Guy Vanderhaeghe was born in Saskatchewan in 1951. He is the author of six books of fiction, including "The Englishman's Boy," which won the Governor General's Award for Fiction and the Saskatchewan Book Award for Fiction and for Best Book of the Year; and the bestseller, "The Last Crossing," a Book Sense 76 Selection and winner of Canada Reads 2004 and the CBA Libris Award for Best Fiction Book of the Year.
"A brisk western . . . [about] the collision of lives on the harsh
edge between the wild and the settled. . . . A cohesive high-stakes
"Vanderhaeghe is often compared to Larry McMurtry, and rightfully so, for his muscular prose readily conveys not only the nuanced love story but also the rugged beauty of the western landscape and the chaotic battle scenes that haunt his protagonists."--Joanne Wilkinson, "Booklist"
"Heartbreaking . . . Stunning . . . In its melding of character, plot, and history, "A Good Man" is an extraordinary novel, unquestionably the trilogy's crowning achievement."--Barnes and Noble Review
"[Vanderhaeghe is] the best all-round novelist at work in Canada today. . . A Good Man is the kind of impeccably crafted, Dickensian charmer we have come to expect from Vanderhaeghe. . . . Remarkable . . . Deeply satisfying . . . There are, characteristically, bountiful and varied pleasures to be had in A Good Man. . . . Vanderhaeghe's descriptions of the natural world [are] often as striking as Cormac McCarthy's. . . . "A Good Man "caps a towering achievement worthy of celebration as loud as our humble voices can declare."-- "The Globe and Mail"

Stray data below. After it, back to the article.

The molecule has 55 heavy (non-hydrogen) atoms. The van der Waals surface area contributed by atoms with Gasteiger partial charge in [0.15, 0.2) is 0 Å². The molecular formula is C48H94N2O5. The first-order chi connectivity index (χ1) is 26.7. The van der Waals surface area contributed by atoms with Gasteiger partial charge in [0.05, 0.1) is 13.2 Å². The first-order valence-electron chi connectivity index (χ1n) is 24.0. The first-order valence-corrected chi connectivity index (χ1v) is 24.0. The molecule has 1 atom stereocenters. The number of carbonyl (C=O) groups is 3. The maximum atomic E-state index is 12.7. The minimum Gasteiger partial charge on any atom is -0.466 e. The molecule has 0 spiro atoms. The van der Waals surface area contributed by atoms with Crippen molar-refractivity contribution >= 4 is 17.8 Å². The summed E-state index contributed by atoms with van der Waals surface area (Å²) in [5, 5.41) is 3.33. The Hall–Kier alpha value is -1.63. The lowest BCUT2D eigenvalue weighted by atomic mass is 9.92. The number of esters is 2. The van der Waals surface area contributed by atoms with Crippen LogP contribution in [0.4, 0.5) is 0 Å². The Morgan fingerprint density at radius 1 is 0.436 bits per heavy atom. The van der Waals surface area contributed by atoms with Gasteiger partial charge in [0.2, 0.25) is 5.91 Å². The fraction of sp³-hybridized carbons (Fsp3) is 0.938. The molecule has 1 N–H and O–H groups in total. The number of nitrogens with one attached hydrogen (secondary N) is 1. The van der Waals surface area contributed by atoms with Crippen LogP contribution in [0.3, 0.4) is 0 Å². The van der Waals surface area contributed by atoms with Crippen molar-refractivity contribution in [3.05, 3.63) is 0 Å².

"Vivid . . . A love story, a thriller, a Conradian meditation on courage and manhood, and a thoughtful examination of the origins of Canada's tangled relationship with its big southern neighbor. . . . Vanderhaeghe has delivered an epic that matches its grand ambitions."--"Winnipeg Free Press"
"A rollicking story as large as the prairie is wide . . . The story unfolds with consistent charm and erudition."--"Quill & Quire"
"Part Western, part historical epic, part romantic melodrama and part crime novel . . . The descriptions of the cold, hard Prairie and the difficult life of its inhabitants are rendered with palpable longing for a bygone era."--" Montreal Gazette "
"Guy handles violence, or if you prefer 'action, ' better than anyone in [Ca